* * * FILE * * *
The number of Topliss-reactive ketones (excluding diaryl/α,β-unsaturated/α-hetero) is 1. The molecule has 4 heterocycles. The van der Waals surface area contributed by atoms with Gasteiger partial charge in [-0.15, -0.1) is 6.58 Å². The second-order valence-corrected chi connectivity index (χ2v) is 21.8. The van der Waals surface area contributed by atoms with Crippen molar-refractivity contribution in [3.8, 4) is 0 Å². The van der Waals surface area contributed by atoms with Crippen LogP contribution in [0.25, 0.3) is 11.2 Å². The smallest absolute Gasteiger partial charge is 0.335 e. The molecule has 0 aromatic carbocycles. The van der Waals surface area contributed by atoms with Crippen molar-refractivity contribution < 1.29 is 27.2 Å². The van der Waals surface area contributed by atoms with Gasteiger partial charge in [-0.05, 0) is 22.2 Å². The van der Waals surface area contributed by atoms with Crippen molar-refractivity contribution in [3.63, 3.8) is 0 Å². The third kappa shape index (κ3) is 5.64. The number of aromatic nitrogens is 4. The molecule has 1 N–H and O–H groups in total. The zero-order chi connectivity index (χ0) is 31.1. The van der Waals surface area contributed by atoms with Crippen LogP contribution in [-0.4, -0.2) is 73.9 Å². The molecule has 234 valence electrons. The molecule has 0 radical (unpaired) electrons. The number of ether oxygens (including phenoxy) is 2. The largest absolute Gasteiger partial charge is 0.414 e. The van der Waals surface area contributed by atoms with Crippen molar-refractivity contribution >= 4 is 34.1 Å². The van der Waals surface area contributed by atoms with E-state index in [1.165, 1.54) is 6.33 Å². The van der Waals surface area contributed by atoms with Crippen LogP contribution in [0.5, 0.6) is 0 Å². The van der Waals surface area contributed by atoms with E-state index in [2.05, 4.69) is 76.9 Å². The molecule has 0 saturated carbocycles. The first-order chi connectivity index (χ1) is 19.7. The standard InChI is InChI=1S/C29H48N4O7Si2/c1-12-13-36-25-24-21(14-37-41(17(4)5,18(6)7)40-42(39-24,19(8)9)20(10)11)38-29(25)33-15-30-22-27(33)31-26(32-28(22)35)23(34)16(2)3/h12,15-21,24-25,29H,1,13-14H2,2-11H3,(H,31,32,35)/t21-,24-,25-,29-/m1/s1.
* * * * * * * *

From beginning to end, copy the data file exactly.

The number of Topliss-reactive ketones (excluding diaryl/α,β-unsaturated/α-hetero) is 1. The molecule has 4 heterocycles. The van der Waals surface area contributed by atoms with Gasteiger partial charge in [-0.15, -0.1) is 6.58 Å². The second-order valence-corrected chi connectivity index (χ2v) is 21.8. The van der Waals surface area contributed by atoms with Crippen molar-refractivity contribution in [3.8, 4) is 0 Å². The van der Waals surface area contributed by atoms with Crippen LogP contribution in [0.25, 0.3) is 11.2 Å². The smallest absolute Gasteiger partial charge is 0.335 e. The molecule has 0 aromatic carbocycles. The van der Waals surface area contributed by atoms with Crippen molar-refractivity contribution < 1.29 is 27.2 Å². The van der Waals surface area contributed by atoms with Gasteiger partial charge in [-0.05, 0) is 22.2 Å². The van der Waals surface area contributed by atoms with Crippen molar-refractivity contribution in [3.63, 3.8) is 0 Å². The third kappa shape index (κ3) is 5.64. The number of aromatic nitrogens is 4. The molecule has 1 N–H and O–H groups in total. The zero-order chi connectivity index (χ0) is 31.1. The van der Waals surface area contributed by atoms with Crippen LogP contribution in [-0.4, -0.2) is 73.9 Å². The molecule has 234 valence electrons. The molecule has 0 radical (unpaired) electrons. The number of ether oxygens (including phenoxy) is 2. The largest absolute Gasteiger partial charge is 0.414 e. The van der Waals surface area contributed by atoms with Crippen molar-refractivity contribution >= 4 is 34.1 Å². The van der Waals surface area contributed by atoms with E-state index in [1.165, 1.54) is 6.33 Å². The van der Waals surface area contributed by atoms with Crippen LogP contribution in [0.5, 0.6) is 0 Å². The van der Waals surface area contributed by atoms with E-state index in [2.05, 4.69) is 76.9 Å². The molecule has 0 saturated carbocycles. The first-order chi connectivity index (χ1) is 19.7. The standard InChI is InChI=1S/C29H48N4O7Si2/c1-12-13-36-25-24-21(14-37-41(17(4)5,18(6)7)40-42(39-24,19(8)9)20(10)11)38-29(25)33-15-30-22-27(33)31-26(32-28(22)35)23(34)16(2)3/h12,15-21,24-25,29H,1,13-14H2,2-11H3,(H,31,32,35)/t21-,24-,25-,29-/m1/s1.